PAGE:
Locality-based — Groups neighboring data objects into clusters based on local conditions.
Grid-based — Divides the input space into hyper-rectangular cells, discards the low-density cells, and then combines adjacent high-density cells to form clusters.
Reference:
Campos, M.M., Milenova, B.L., "O-Cluster: Scalable Clustering of Large High Dimensional Data Sets", Oracle Data Mining Technologies, 10 Van De Graaff Drive, Burlington, MA 01803.
Oracle Data Mining performs hierarchical clustering. The leaf clusters are the final clusters generated by the algorithm. Clusters higher up in the hierarchy are intermediate clusters.
Rules describe the data in each cluster. A rule is a conditional statement that captures the logic used to split a parent cluster into child clusters. A rule describes the conditions for a case to be assigned with some probability to a cluster. For example, the following rule applies to cases that are assigned to cluster 19:
IF OCCUPATION in Cleric. AND OCCUPATION in Crafts AND OCCUPATION in Exec. AND OCCUPATION in Prof. CUST_GENDER in M COUNTRY_NAME in United States of America CUST_MARITAL_STATUS in Married AFFINITY_CARD in 1.0 EDUCATION in < Bach. AND EDUCATION in Bach. AND EDUCATION in HS-grad AND EDUCATION in Masters CUST_INCOME_LEVEL in B: 30,000 - 49,999 AND CUST_INCOME_LEVEL in E: 90,000 - 109,999 AGE lessOrEqual 0.7 AND AGE greaterOrEqual 0.2 THEN Cluster equal 19.0
In Oracle Data Miner, a histogram represents the distribution of the values of an attribute in a cluster. Figure 7-1 shows a histogram for the distribution of occupations in a cluster of customer data.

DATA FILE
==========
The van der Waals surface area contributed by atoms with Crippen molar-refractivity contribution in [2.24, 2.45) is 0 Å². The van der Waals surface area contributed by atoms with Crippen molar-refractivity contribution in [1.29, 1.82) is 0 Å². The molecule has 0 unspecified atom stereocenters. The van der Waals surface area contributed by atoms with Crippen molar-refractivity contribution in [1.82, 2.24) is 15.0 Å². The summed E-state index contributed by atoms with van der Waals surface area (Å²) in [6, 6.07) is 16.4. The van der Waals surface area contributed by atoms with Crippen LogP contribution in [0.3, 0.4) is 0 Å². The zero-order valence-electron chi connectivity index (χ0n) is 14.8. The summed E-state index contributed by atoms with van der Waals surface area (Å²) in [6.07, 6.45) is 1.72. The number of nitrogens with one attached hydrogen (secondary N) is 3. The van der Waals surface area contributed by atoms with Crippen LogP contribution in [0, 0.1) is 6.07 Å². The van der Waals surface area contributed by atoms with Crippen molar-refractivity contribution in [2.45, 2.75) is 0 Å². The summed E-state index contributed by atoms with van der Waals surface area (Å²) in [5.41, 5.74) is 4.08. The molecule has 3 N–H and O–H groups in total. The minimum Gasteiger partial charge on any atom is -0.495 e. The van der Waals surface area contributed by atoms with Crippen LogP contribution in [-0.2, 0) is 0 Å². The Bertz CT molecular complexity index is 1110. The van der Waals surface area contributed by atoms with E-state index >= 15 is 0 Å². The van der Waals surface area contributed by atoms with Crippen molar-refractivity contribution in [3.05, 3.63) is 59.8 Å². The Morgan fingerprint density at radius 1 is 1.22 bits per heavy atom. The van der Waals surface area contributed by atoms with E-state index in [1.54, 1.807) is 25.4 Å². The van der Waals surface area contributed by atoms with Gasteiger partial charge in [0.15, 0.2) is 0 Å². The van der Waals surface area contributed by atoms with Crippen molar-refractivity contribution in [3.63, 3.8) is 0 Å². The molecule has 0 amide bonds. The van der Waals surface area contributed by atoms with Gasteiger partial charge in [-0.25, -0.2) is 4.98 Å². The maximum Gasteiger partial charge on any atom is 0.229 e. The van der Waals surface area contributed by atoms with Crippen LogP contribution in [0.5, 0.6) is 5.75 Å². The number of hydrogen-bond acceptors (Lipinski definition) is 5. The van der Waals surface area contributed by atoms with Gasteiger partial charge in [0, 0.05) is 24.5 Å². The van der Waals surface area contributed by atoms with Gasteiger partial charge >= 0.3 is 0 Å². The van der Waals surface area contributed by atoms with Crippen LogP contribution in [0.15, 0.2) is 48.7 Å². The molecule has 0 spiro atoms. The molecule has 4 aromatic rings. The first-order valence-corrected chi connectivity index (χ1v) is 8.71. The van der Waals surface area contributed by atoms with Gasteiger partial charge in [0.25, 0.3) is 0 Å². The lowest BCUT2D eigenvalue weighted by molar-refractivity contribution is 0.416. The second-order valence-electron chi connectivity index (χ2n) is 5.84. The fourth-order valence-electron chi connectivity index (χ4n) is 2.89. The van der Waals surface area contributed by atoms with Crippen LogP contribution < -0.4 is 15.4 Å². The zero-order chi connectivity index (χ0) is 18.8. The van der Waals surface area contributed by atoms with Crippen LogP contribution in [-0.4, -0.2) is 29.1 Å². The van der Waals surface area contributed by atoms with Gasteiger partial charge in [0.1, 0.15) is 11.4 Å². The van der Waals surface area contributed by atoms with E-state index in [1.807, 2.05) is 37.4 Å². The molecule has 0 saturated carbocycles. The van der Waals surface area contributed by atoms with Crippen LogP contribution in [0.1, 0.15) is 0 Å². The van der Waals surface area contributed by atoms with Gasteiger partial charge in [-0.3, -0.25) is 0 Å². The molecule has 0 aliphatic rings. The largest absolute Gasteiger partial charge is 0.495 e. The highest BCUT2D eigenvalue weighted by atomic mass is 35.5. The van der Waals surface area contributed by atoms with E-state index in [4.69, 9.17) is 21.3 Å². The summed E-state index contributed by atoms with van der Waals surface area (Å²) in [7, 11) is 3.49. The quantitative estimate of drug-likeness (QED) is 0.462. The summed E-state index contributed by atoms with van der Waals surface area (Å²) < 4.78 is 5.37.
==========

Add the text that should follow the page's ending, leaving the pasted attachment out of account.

In this cluster, about 13% of the customers are craftsmen; about 13% are executives, 2% are farmers, and so on. None of the customers in this cluster are in the armed forces or work in housing sales.
Figure 7-1 Histogram in Oracle Data Miner
The centroid represents the most typical case in a cluster. For example, in a data set of customer ages and incomes, the centroid of each cluster would be a customer of average age and average income in that cluster. If the data set included gender, the centroid would have the gender most frequently represented in the cluster. Figure 7-1 shows the centroid values for a cluster.
The centroid is a prototype. It does not necessarily describe any given case assigned to the cluster. The attribute values for the centroid are the mean of the numerical attributes and the mode of the categorical attributes.
These examples use the clustering model km_sh_clus_sample
, created by one of the Oracle Data Mining sample programs, to show how clustering might be used to find natural groupings in the build data or to score new data.